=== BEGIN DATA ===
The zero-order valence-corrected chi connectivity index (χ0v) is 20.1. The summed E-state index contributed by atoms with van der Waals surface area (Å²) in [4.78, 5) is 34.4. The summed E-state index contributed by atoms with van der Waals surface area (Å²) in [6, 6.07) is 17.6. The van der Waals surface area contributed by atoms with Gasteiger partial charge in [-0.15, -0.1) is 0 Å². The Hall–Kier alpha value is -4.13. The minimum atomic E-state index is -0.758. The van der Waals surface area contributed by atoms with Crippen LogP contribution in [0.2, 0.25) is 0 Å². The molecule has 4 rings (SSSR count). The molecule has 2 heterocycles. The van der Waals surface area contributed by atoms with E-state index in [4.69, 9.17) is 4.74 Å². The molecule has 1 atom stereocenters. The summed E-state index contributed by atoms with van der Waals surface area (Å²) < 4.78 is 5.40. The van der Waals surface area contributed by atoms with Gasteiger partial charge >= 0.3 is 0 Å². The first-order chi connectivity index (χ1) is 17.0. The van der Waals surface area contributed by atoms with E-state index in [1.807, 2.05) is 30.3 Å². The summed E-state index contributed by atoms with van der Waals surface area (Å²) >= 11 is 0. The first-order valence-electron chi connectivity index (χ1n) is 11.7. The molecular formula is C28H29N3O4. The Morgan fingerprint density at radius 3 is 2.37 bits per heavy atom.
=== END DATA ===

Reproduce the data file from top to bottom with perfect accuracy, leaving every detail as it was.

The zero-order valence-corrected chi connectivity index (χ0v) is 20.1. The summed E-state index contributed by atoms with van der Waals surface area (Å²) in [4.78, 5) is 34.4. The summed E-state index contributed by atoms with van der Waals surface area (Å²) in [6, 6.07) is 17.6. The van der Waals surface area contributed by atoms with Gasteiger partial charge in [-0.15, -0.1) is 0 Å². The Hall–Kier alpha value is -4.13. The minimum atomic E-state index is -0.758. The van der Waals surface area contributed by atoms with Crippen LogP contribution in [0.2, 0.25) is 0 Å². The molecule has 4 rings (SSSR count). The molecule has 2 heterocycles. The van der Waals surface area contributed by atoms with E-state index in [4.69, 9.17) is 4.74 Å². The molecule has 1 atom stereocenters. The summed E-state index contributed by atoms with van der Waals surface area (Å²) < 4.78 is 5.40. The van der Waals surface area contributed by atoms with Gasteiger partial charge >= 0.3 is 0 Å². The first-order chi connectivity index (χ1) is 17.0. The van der Waals surface area contributed by atoms with E-state index in [1.807, 2.05) is 30.3 Å². The summed E-state index contributed by atoms with van der Waals surface area (Å²) >= 11 is 0. The first-order valence-electron chi connectivity index (χ1n) is 11.7. The molecular formula is C28H29N3O4. The Morgan fingerprint density at radius 3 is 2.37 bits per heavy atom.